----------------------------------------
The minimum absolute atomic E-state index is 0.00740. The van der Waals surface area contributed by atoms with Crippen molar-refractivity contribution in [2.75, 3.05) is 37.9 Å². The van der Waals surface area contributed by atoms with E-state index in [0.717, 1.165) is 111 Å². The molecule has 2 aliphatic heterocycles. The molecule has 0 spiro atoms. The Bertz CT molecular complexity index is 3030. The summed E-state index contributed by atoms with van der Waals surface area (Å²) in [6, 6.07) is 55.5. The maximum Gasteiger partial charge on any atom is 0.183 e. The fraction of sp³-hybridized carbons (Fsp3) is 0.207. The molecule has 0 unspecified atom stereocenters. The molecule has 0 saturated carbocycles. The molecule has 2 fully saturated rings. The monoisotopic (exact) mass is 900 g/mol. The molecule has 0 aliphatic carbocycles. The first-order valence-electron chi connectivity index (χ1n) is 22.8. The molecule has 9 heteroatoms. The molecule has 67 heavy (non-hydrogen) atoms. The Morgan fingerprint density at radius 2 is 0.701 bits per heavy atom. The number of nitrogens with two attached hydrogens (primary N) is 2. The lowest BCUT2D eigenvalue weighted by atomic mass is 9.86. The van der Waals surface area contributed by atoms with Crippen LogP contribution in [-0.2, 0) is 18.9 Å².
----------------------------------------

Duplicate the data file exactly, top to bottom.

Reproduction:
The minimum absolute atomic E-state index is 0.00740. The van der Waals surface area contributed by atoms with Crippen molar-refractivity contribution in [2.75, 3.05) is 37.9 Å². The van der Waals surface area contributed by atoms with E-state index in [0.717, 1.165) is 111 Å². The molecule has 2 aliphatic heterocycles. The molecule has 0 spiro atoms. The Bertz CT molecular complexity index is 3030. The summed E-state index contributed by atoms with van der Waals surface area (Å²) in [6, 6.07) is 55.5. The maximum Gasteiger partial charge on any atom is 0.183 e. The fraction of sp³-hybridized carbons (Fsp3) is 0.207. The molecule has 0 unspecified atom stereocenters. The molecule has 0 saturated carbocycles. The molecule has 2 fully saturated rings. The monoisotopic (exact) mass is 900 g/mol. The molecule has 0 aliphatic carbocycles. The first-order valence-electron chi connectivity index (χ1n) is 22.8. The molecule has 9 heteroatoms. The molecule has 67 heavy (non-hydrogen) atoms. The Morgan fingerprint density at radius 2 is 0.701 bits per heavy atom. The number of nitrogens with two attached hydrogens (primary N) is 2. The lowest BCUT2D eigenvalue weighted by atomic mass is 9.86. The van der Waals surface area contributed by atoms with Crippen LogP contribution in [-0.2, 0) is 18.9 Å².